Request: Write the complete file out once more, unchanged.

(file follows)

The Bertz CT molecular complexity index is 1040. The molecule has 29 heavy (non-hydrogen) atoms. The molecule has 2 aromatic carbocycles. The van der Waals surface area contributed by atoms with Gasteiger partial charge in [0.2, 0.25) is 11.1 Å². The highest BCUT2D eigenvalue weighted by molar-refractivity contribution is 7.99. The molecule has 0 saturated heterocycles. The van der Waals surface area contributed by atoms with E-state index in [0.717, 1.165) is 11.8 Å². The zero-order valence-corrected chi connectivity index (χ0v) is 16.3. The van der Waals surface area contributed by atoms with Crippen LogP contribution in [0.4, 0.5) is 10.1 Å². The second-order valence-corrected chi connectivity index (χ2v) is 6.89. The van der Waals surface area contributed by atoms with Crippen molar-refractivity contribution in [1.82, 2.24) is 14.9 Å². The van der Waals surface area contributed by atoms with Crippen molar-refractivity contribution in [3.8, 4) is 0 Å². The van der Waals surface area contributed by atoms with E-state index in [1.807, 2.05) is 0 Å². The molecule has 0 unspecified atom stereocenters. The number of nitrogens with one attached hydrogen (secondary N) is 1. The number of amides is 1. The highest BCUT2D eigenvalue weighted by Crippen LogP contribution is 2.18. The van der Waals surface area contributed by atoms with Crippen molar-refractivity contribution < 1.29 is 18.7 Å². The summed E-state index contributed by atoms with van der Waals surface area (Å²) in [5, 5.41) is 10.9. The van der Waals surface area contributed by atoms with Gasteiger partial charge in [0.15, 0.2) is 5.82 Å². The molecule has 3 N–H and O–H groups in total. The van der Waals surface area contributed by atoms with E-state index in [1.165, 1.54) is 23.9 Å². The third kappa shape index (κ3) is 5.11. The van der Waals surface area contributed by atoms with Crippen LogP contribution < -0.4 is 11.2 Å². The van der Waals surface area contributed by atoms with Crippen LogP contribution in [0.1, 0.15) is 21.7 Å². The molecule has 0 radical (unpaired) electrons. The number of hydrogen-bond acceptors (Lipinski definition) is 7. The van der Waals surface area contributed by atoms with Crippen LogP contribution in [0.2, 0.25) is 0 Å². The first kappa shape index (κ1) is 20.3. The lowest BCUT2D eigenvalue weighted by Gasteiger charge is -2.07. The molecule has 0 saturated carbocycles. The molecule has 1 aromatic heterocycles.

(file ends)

The Bertz CT molecular complexity index is 1040. The molecule has 29 heavy (non-hydrogen) atoms. The molecule has 2 aromatic carbocycles. The van der Waals surface area contributed by atoms with Gasteiger partial charge in [0.2, 0.25) is 11.1 Å². The highest BCUT2D eigenvalue weighted by molar-refractivity contribution is 7.99. The molecule has 0 saturated heterocycles. The van der Waals surface area contributed by atoms with E-state index in [0.717, 1.165) is 11.8 Å². The zero-order valence-corrected chi connectivity index (χ0v) is 16.3. The van der Waals surface area contributed by atoms with Crippen LogP contribution in [0.4, 0.5) is 10.1 Å². The second-order valence-corrected chi connectivity index (χ2v) is 6.89. The van der Waals surface area contributed by atoms with Crippen molar-refractivity contribution in [1.82, 2.24) is 14.9 Å². The van der Waals surface area contributed by atoms with Crippen molar-refractivity contribution in [3.8, 4) is 0 Å². The van der Waals surface area contributed by atoms with E-state index in [1.807, 2.05) is 0 Å². The molecule has 0 unspecified atom stereocenters. The number of nitrogens with one attached hydrogen (secondary N) is 1. The number of amides is 1. The highest BCUT2D eigenvalue weighted by Crippen LogP contribution is 2.18. The van der Waals surface area contributed by atoms with Crippen molar-refractivity contribution < 1.29 is 18.7 Å². The summed E-state index contributed by atoms with van der Waals surface area (Å²) in [5, 5.41) is 10.9. The van der Waals surface area contributed by atoms with Gasteiger partial charge in [0.15, 0.2) is 5.82 Å². The molecule has 3 N–H and O–H groups in total. The van der Waals surface area contributed by atoms with E-state index in [1.165, 1.54) is 23.9 Å². The third kappa shape index (κ3) is 5.11. The van der Waals surface area contributed by atoms with Crippen LogP contribution < -0.4 is 11.2 Å². The van der Waals surface area contributed by atoms with Crippen LogP contribution in [0.1, 0.15) is 21.7 Å². The molecule has 0 radical (unpaired) electrons. The number of hydrogen-bond acceptors (Lipinski definition) is 7. The van der Waals surface area contributed by atoms with Crippen LogP contribution in [0.2, 0.25) is 0 Å². The first kappa shape index (κ1) is 20.3. The lowest BCUT2D eigenvalue weighted by Gasteiger charge is -2.07. The molecule has 0 saturated carbocycles. The molecule has 1 aromatic heterocycles.